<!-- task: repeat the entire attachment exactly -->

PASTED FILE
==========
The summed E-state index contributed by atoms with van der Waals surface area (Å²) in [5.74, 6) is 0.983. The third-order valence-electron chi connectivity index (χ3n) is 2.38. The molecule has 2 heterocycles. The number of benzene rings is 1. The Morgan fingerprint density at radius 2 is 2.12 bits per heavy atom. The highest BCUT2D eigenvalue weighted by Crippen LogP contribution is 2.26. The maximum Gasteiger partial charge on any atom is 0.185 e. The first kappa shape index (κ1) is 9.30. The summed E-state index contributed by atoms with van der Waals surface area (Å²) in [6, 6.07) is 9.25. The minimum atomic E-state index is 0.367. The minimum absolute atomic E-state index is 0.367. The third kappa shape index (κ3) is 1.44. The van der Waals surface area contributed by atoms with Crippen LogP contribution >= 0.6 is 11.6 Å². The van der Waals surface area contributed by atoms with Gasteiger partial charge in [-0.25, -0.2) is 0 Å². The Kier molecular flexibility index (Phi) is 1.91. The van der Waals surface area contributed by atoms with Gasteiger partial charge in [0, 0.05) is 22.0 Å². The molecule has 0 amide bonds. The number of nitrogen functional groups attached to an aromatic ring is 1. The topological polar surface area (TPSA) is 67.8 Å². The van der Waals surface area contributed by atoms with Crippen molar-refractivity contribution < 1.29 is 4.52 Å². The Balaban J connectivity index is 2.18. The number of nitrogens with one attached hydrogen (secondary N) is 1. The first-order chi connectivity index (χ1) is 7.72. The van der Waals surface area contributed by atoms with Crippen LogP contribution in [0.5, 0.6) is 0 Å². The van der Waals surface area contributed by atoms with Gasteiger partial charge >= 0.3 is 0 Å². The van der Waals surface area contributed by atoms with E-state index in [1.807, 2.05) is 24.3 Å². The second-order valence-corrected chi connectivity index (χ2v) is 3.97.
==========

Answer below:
The summed E-state index contributed by atoms with van der Waals surface area (Å²) in [5.74, 6) is 0.983. The third-order valence-electron chi connectivity index (χ3n) is 2.38. The molecule has 2 heterocycles. The number of benzene rings is 1. The Morgan fingerprint density at radius 2 is 2.12 bits per heavy atom. The highest BCUT2D eigenvalue weighted by Crippen LogP contribution is 2.26. The maximum Gasteiger partial charge on any atom is 0.185 e. The first kappa shape index (κ1) is 9.30. The summed E-state index contributed by atoms with van der Waals surface area (Å²) in [6, 6.07) is 9.25. The minimum atomic E-state index is 0.367. The minimum absolute atomic E-state index is 0.367. The third kappa shape index (κ3) is 1.44. The van der Waals surface area contributed by atoms with Crippen LogP contribution >= 0.6 is 11.6 Å². The van der Waals surface area contributed by atoms with Gasteiger partial charge in [-0.25, -0.2) is 0 Å². The Kier molecular flexibility index (Phi) is 1.91. The van der Waals surface area contributed by atoms with Gasteiger partial charge in [0, 0.05) is 22.0 Å². The molecule has 0 amide bonds. The number of nitrogen functional groups attached to an aromatic ring is 1. The topological polar surface area (TPSA) is 67.8 Å². The van der Waals surface area contributed by atoms with Crippen molar-refractivity contribution < 1.29 is 4.52 Å². The Balaban J connectivity index is 2.18. The number of nitrogens with one attached hydrogen (secondary N) is 1. The first-order chi connectivity index (χ1) is 7.72. The van der Waals surface area contributed by atoms with Crippen LogP contribution in [0.5, 0.6) is 0 Å². The van der Waals surface area contributed by atoms with Gasteiger partial charge >= 0.3 is 0 Å². The van der Waals surface area contributed by atoms with E-state index in [1.807, 2.05) is 24.3 Å². The second-order valence-corrected chi connectivity index (χ2v) is 3.97.